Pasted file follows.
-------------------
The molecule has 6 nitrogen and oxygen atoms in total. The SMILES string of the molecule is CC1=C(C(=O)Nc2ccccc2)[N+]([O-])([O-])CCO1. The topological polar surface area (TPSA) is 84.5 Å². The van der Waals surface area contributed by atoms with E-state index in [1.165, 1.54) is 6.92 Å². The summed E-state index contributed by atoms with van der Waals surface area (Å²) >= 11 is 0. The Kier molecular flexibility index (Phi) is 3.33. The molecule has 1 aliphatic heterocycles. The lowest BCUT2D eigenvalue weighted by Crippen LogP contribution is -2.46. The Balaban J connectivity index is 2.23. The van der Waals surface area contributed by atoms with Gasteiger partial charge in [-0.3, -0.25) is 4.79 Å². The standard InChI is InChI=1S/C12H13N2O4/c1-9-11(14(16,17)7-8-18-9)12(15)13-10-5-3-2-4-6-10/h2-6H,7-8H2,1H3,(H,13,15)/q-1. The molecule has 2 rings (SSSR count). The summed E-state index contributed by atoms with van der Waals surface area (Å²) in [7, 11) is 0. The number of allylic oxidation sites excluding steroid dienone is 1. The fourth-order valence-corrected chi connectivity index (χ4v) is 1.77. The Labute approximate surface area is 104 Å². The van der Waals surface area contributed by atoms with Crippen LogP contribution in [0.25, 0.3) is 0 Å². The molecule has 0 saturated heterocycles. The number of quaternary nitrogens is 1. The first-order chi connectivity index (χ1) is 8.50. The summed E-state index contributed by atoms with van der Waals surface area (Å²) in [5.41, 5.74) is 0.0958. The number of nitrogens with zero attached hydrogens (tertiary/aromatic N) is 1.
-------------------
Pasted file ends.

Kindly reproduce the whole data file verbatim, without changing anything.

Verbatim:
The molecule has 6 nitrogen and oxygen atoms in total. The SMILES string of the molecule is CC1=C(C(=O)Nc2ccccc2)[N+]([O-])([O-])CCO1. The topological polar surface area (TPSA) is 84.5 Å². The van der Waals surface area contributed by atoms with E-state index in [1.165, 1.54) is 6.92 Å². The summed E-state index contributed by atoms with van der Waals surface area (Å²) >= 11 is 0. The Kier molecular flexibility index (Phi) is 3.33. The molecule has 1 aliphatic heterocycles. The lowest BCUT2D eigenvalue weighted by Crippen LogP contribution is -2.46. The Balaban J connectivity index is 2.23. The van der Waals surface area contributed by atoms with Gasteiger partial charge in [-0.3, -0.25) is 4.79 Å². The standard InChI is InChI=1S/C12H13N2O4/c1-9-11(14(16,17)7-8-18-9)12(15)13-10-5-3-2-4-6-10/h2-6H,7-8H2,1H3,(H,13,15)/q-1. The molecule has 2 rings (SSSR count). The summed E-state index contributed by atoms with van der Waals surface area (Å²) in [7, 11) is 0. The number of allylic oxidation sites excluding steroid dienone is 1. The fourth-order valence-corrected chi connectivity index (χ4v) is 1.77. The Labute approximate surface area is 104 Å². The van der Waals surface area contributed by atoms with Crippen LogP contribution in [0.25, 0.3) is 0 Å². The molecule has 0 saturated heterocycles. The number of quaternary nitrogens is 1. The first-order chi connectivity index (χ1) is 8.50. The summed E-state index contributed by atoms with van der Waals surface area (Å²) in [5.41, 5.74) is 0.0958. The number of nitrogens with zero attached hydrogens (tertiary/aromatic N) is 1.